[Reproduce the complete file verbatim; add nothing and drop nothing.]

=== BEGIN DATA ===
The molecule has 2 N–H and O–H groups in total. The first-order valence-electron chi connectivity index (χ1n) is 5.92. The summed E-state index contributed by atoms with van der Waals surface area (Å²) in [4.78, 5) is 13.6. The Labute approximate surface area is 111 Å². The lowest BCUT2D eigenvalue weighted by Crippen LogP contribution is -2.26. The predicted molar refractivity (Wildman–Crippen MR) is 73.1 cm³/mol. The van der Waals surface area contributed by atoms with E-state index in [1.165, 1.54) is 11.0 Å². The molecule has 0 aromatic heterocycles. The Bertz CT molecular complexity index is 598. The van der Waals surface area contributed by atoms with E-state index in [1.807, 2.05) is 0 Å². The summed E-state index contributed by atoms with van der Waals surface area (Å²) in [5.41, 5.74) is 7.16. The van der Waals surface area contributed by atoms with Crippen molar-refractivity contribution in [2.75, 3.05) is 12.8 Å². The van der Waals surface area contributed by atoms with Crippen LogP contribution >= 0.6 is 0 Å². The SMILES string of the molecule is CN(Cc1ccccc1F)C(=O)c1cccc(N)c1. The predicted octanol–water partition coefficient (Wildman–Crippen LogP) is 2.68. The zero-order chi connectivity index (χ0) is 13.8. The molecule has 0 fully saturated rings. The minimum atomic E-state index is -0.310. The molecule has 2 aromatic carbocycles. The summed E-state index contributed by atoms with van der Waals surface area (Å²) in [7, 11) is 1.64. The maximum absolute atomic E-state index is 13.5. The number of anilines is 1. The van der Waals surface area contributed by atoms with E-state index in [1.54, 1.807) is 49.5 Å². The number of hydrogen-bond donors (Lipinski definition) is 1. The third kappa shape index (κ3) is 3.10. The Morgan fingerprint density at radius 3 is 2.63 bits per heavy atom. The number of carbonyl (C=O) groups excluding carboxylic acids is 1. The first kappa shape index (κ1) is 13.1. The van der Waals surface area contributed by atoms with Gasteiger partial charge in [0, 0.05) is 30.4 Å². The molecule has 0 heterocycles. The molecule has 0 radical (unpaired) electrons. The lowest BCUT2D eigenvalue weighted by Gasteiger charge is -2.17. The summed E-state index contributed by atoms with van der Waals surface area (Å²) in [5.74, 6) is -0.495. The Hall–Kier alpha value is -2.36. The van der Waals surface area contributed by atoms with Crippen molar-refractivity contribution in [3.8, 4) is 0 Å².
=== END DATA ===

The molecule has 2 N–H and O–H groups in total. The first-order valence-electron chi connectivity index (χ1n) is 5.92. The summed E-state index contributed by atoms with van der Waals surface area (Å²) in [4.78, 5) is 13.6. The Labute approximate surface area is 111 Å². The lowest BCUT2D eigenvalue weighted by Crippen LogP contribution is -2.26. The predicted molar refractivity (Wildman–Crippen MR) is 73.1 cm³/mol. The van der Waals surface area contributed by atoms with E-state index in [1.165, 1.54) is 11.0 Å². The molecule has 0 aromatic heterocycles. The Bertz CT molecular complexity index is 598. The van der Waals surface area contributed by atoms with E-state index in [1.807, 2.05) is 0 Å². The summed E-state index contributed by atoms with van der Waals surface area (Å²) in [5.41, 5.74) is 7.16. The van der Waals surface area contributed by atoms with Crippen molar-refractivity contribution in [2.75, 3.05) is 12.8 Å². The van der Waals surface area contributed by atoms with Crippen LogP contribution >= 0.6 is 0 Å². The SMILES string of the molecule is CN(Cc1ccccc1F)C(=O)c1cccc(N)c1. The predicted octanol–water partition coefficient (Wildman–Crippen LogP) is 2.68. The zero-order chi connectivity index (χ0) is 13.8. The molecule has 0 fully saturated rings. The minimum atomic E-state index is -0.310. The molecule has 2 aromatic carbocycles. The summed E-state index contributed by atoms with van der Waals surface area (Å²) in [7, 11) is 1.64. The maximum absolute atomic E-state index is 13.5. The number of anilines is 1. The van der Waals surface area contributed by atoms with E-state index in [1.54, 1.807) is 49.5 Å². The number of hydrogen-bond donors (Lipinski definition) is 1. The third kappa shape index (κ3) is 3.10. The Morgan fingerprint density at radius 3 is 2.63 bits per heavy atom. The number of carbonyl (C=O) groups excluding carboxylic acids is 1. The first kappa shape index (κ1) is 13.1. The van der Waals surface area contributed by atoms with Gasteiger partial charge in [0, 0.05) is 30.4 Å². The molecule has 0 heterocycles. The molecule has 0 radical (unpaired) electrons. The lowest BCUT2D eigenvalue weighted by Gasteiger charge is -2.17. The summed E-state index contributed by atoms with van der Waals surface area (Å²) in [5.74, 6) is -0.495. The Hall–Kier alpha value is -2.36. The van der Waals surface area contributed by atoms with Crippen molar-refractivity contribution in [3.8, 4) is 0 Å².